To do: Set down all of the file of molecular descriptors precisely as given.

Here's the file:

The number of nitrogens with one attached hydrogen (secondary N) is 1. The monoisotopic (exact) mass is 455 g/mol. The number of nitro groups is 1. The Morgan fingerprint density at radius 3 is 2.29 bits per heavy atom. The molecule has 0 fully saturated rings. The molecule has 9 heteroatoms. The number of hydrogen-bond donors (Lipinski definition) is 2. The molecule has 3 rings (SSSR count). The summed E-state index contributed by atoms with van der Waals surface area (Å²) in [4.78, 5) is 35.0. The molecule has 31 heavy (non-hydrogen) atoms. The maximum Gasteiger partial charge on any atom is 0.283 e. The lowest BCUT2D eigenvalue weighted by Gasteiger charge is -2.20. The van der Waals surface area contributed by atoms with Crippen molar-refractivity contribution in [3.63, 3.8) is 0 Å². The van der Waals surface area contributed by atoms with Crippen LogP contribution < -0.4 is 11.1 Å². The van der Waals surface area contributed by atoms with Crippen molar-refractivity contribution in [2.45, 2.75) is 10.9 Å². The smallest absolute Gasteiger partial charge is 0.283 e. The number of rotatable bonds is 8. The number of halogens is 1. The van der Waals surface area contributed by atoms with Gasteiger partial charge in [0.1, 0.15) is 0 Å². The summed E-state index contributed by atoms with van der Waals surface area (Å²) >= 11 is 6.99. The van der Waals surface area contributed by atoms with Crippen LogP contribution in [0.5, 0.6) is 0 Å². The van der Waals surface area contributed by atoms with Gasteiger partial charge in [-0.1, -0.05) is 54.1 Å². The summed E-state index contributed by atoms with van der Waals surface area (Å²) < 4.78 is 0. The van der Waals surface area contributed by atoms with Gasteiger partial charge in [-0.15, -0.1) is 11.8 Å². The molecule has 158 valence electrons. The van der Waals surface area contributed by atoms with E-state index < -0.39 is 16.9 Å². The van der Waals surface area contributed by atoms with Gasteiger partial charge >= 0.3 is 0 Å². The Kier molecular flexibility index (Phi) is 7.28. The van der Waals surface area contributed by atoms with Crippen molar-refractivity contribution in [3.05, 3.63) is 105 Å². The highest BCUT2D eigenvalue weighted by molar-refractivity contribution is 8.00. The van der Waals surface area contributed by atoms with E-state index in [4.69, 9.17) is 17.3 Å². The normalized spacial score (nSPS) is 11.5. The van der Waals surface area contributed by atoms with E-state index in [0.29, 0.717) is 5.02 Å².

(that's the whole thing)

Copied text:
The number of nitrogens with one attached hydrogen (secondary N) is 1. The monoisotopic (exact) mass is 455 g/mol. The number of nitro groups is 1. The Morgan fingerprint density at radius 3 is 2.29 bits per heavy atom. The molecule has 0 fully saturated rings. The molecule has 9 heteroatoms. The number of hydrogen-bond donors (Lipinski definition) is 2. The molecule has 3 rings (SSSR count). The summed E-state index contributed by atoms with van der Waals surface area (Å²) in [4.78, 5) is 35.0. The molecule has 31 heavy (non-hydrogen) atoms. The maximum Gasteiger partial charge on any atom is 0.283 e. The lowest BCUT2D eigenvalue weighted by Gasteiger charge is -2.20. The van der Waals surface area contributed by atoms with Crippen molar-refractivity contribution in [3.63, 3.8) is 0 Å². The van der Waals surface area contributed by atoms with Crippen LogP contribution < -0.4 is 11.1 Å². The van der Waals surface area contributed by atoms with Crippen molar-refractivity contribution in [2.45, 2.75) is 10.9 Å². The smallest absolute Gasteiger partial charge is 0.283 e. The number of rotatable bonds is 8. The number of halogens is 1. The van der Waals surface area contributed by atoms with Gasteiger partial charge in [0.1, 0.15) is 0 Å². The summed E-state index contributed by atoms with van der Waals surface area (Å²) >= 11 is 6.99. The van der Waals surface area contributed by atoms with Crippen LogP contribution in [0.5, 0.6) is 0 Å². The van der Waals surface area contributed by atoms with Gasteiger partial charge in [-0.1, -0.05) is 54.1 Å². The summed E-state index contributed by atoms with van der Waals surface area (Å²) < 4.78 is 0. The van der Waals surface area contributed by atoms with Gasteiger partial charge in [-0.15, -0.1) is 11.8 Å². The molecule has 158 valence electrons. The van der Waals surface area contributed by atoms with E-state index < -0.39 is 16.9 Å². The van der Waals surface area contributed by atoms with Gasteiger partial charge >= 0.3 is 0 Å². The Kier molecular flexibility index (Phi) is 7.28. The van der Waals surface area contributed by atoms with Crippen molar-refractivity contribution in [3.05, 3.63) is 105 Å². The highest BCUT2D eigenvalue weighted by molar-refractivity contribution is 8.00. The van der Waals surface area contributed by atoms with E-state index in [4.69, 9.17) is 17.3 Å². The normalized spacial score (nSPS) is 11.5. The van der Waals surface area contributed by atoms with E-state index in [0.29, 0.717) is 5.02 Å².